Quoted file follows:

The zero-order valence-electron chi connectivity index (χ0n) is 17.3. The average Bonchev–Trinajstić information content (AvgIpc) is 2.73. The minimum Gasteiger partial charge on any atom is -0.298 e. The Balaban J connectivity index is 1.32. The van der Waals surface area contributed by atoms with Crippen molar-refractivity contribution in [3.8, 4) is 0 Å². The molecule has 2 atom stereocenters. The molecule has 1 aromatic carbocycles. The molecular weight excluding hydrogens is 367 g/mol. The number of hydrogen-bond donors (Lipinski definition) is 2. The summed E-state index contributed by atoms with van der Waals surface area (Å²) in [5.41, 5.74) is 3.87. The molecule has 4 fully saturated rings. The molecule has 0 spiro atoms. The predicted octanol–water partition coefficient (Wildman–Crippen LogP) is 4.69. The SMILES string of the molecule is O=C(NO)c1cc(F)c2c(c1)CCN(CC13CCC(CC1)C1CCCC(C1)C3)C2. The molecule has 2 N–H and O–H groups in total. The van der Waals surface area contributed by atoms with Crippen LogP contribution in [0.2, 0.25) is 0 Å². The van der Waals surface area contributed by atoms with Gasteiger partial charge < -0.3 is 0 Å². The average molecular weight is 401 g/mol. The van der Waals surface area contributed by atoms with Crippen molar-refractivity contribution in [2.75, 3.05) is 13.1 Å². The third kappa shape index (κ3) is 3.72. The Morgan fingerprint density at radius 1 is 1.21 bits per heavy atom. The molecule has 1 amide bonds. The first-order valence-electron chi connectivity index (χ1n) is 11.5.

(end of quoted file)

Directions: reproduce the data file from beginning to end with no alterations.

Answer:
The zero-order valence-electron chi connectivity index (χ0n) is 17.3. The average Bonchev–Trinajstić information content (AvgIpc) is 2.73. The minimum Gasteiger partial charge on any atom is -0.298 e. The Balaban J connectivity index is 1.32. The van der Waals surface area contributed by atoms with Crippen molar-refractivity contribution in [3.8, 4) is 0 Å². The molecule has 2 atom stereocenters. The molecule has 1 aromatic carbocycles. The molecular weight excluding hydrogens is 367 g/mol. The number of hydrogen-bond donors (Lipinski definition) is 2. The summed E-state index contributed by atoms with van der Waals surface area (Å²) in [5.41, 5.74) is 3.87. The molecule has 4 fully saturated rings. The molecule has 0 spiro atoms. The predicted octanol–water partition coefficient (Wildman–Crippen LogP) is 4.69. The SMILES string of the molecule is O=C(NO)c1cc(F)c2c(c1)CCN(CC13CCC(CC1)C1CCCC(C1)C3)C2. The molecule has 2 N–H and O–H groups in total. The van der Waals surface area contributed by atoms with Crippen LogP contribution in [0.2, 0.25) is 0 Å². The van der Waals surface area contributed by atoms with Gasteiger partial charge < -0.3 is 0 Å². The average molecular weight is 401 g/mol. The van der Waals surface area contributed by atoms with Crippen molar-refractivity contribution in [2.75, 3.05) is 13.1 Å². The third kappa shape index (κ3) is 3.72. The Morgan fingerprint density at radius 1 is 1.21 bits per heavy atom. The molecule has 1 amide bonds. The first-order valence-electron chi connectivity index (χ1n) is 11.5.